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Happy New Years!
This is a bonus episode. I wasn’t sure if I’d release it or not, but why not? I hope it serves to inspire you to dream your own dreams. And better yet, to pursue them so you can make them your reality. Thank you for listening. -Randy
I’ve already introduced you to one woman, Re, my maternal grandmother. The second woman I’ve not yet talked about, is Nelda, my mother-in-law. Nelda passed away from breast cancer when she was only 42. Rhonda and I were in our first year of marriage so my exposure to Nelda was limited to the few years I dated Rhonda and that single year of our married life. Rhonda was Nelda’s firstborn. Five more would follow. At the time of her death, there were still children at home.
My perspective of Nelda, while limited, now consists of being the husband to her daughter. I suspect Rhonda has qualities like her mom. For starters, her mother always seemed strong and resilient. Her daughter, my wife, is. Nelda’s spiritual fortitude heavily influenced the family. When Rhonda was a little girl Nelda went looking for a spiritual environment in which to raise her children. She found the truth found only in scripture. Had she not done that, I would have never met Rhonda – because we met at church.
When I began dreaming about Re’s Retreat – I told you about that idea back in this episode. I told Rhonda about it, but I also told her I had her mother in mind and that my ideal outcome would be to also create another space named after her mother, Nelda’s Nest.
We’d daydream about it. We’d make notes. We’d share ideas – house ideas, decorating ideas.
The idea for some short-term rental spaces didn’t start with the 2 women who were important in our lives, but they quickly entered the picture for me. And I held to the notion that I only wanted to create awesome, comfortable spaces for couples because that’s what I knew. Rhonda and I had experienced a variety of spaces so we had firsthand knowledge of what we liked, what we disliked, what we wish we could find, and more. While we’re not qualified to speak for everybody – and certainly our preferences may not be everybody’s preferences – we felt like we knew what would work. Namely, what would likely work better!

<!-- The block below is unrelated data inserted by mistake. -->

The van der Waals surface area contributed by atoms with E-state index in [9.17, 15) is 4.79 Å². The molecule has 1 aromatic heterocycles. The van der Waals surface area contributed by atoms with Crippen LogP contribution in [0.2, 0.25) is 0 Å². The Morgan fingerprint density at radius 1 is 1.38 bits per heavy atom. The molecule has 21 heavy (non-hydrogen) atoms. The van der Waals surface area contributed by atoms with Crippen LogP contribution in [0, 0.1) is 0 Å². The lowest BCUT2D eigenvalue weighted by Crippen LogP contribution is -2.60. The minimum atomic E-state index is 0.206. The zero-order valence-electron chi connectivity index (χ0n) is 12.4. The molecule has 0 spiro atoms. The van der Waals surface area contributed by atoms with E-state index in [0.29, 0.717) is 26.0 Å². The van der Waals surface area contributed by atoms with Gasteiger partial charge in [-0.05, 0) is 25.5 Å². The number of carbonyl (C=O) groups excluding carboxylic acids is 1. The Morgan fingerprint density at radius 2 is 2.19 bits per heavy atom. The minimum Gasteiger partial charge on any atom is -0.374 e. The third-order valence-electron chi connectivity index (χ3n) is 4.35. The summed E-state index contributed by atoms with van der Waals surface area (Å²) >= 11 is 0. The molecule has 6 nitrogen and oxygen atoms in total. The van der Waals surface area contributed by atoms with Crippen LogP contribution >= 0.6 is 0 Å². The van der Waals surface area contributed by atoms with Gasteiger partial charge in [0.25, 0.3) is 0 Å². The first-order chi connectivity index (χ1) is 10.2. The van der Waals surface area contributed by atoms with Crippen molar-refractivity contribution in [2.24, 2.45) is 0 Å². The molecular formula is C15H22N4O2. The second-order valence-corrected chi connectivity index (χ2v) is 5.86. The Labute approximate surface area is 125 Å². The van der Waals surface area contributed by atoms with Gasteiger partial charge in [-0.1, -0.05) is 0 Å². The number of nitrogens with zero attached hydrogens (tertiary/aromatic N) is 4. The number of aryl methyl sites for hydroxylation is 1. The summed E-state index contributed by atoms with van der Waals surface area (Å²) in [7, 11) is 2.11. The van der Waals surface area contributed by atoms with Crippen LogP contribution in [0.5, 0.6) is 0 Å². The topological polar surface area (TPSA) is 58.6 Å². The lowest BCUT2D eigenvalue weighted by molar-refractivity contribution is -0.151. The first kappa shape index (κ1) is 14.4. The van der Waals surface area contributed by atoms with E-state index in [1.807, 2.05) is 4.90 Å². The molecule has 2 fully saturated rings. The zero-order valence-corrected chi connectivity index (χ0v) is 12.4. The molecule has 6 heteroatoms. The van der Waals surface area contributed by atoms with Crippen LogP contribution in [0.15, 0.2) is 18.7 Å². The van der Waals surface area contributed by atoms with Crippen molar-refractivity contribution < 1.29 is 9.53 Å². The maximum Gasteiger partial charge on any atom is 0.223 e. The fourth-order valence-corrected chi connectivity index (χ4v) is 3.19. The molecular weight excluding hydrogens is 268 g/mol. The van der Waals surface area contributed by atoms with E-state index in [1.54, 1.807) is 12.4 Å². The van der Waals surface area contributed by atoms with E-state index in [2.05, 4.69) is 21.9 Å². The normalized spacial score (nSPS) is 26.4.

The memories and influences of two important women put pressure on us to get it right.
I define wisdom very simply as getting it right in real-time. That’s our daily prayer…that we’ll make wise decisions.
We’ve always felt the appropriate pressure to get decisions right, but it’s more intense now that we’re older. I’ve likened it to landing a plane, the metaphor for achieving our next goals. At our age, the runway is shorter so we have to really hit our mark. There’s little room for error. That advice we always gave the kids, “Don’t make a mistake from which you can’t recover,” reverberates. We may not have time to recover so it’s urgent and important that we get it right in real-time!
The dream began a few years ago as we contemplated turning 65. Not because of retirement, but because that’s when you must register for Medicare health insurance coverage (without any penalty – apply for it outside your initial enrollment period and you’ll pay more). It’s an important mile marker that was fast approaching, but it was just one of many mile markers.
Cognitive decline is a fact of life. I read an article published online on the National Library of Medicine website entitled, “When does age-related cognitive decline begin?”
I’m not a physician so I wasn’t able to understand all of it, but it confirmed some things I already knew to be true from my observations. While I’m 15 years past 50 I still feel like I’m mostly in good shape cognitively. Of course, I could be nuts. How would I know? 😀
I’ve seen older men in my life display cognitive decline that was most noticeable to me as they reached 80. To be fair, I’ve not lived with them so my judgment isn’t based on being around them 24/7. Stats don’t address how individual such things occur. We’re all different.
I could be completely out of my mind before the end of the year. I hope not. But there are no guarantees. 😉
I’m playing the odds. I’m praying and dreaming. Dreaming preceded planning. It always does.
People grow old. Circumstances change because of age. Health. Finances. Relationships. It can all change and not all that change is bad. Some years ago I felt compelled to prepare, knowing that my preparation wouldn’t be able to consider every outcome. Still, preparing beats avoiding it. That whole be a buffalo thing – avoid hiding. I didn’t want to hide from this.
Okay, what do the memories of two women have to do with the dream?
Everything. They represent our dream which is driving our preparation.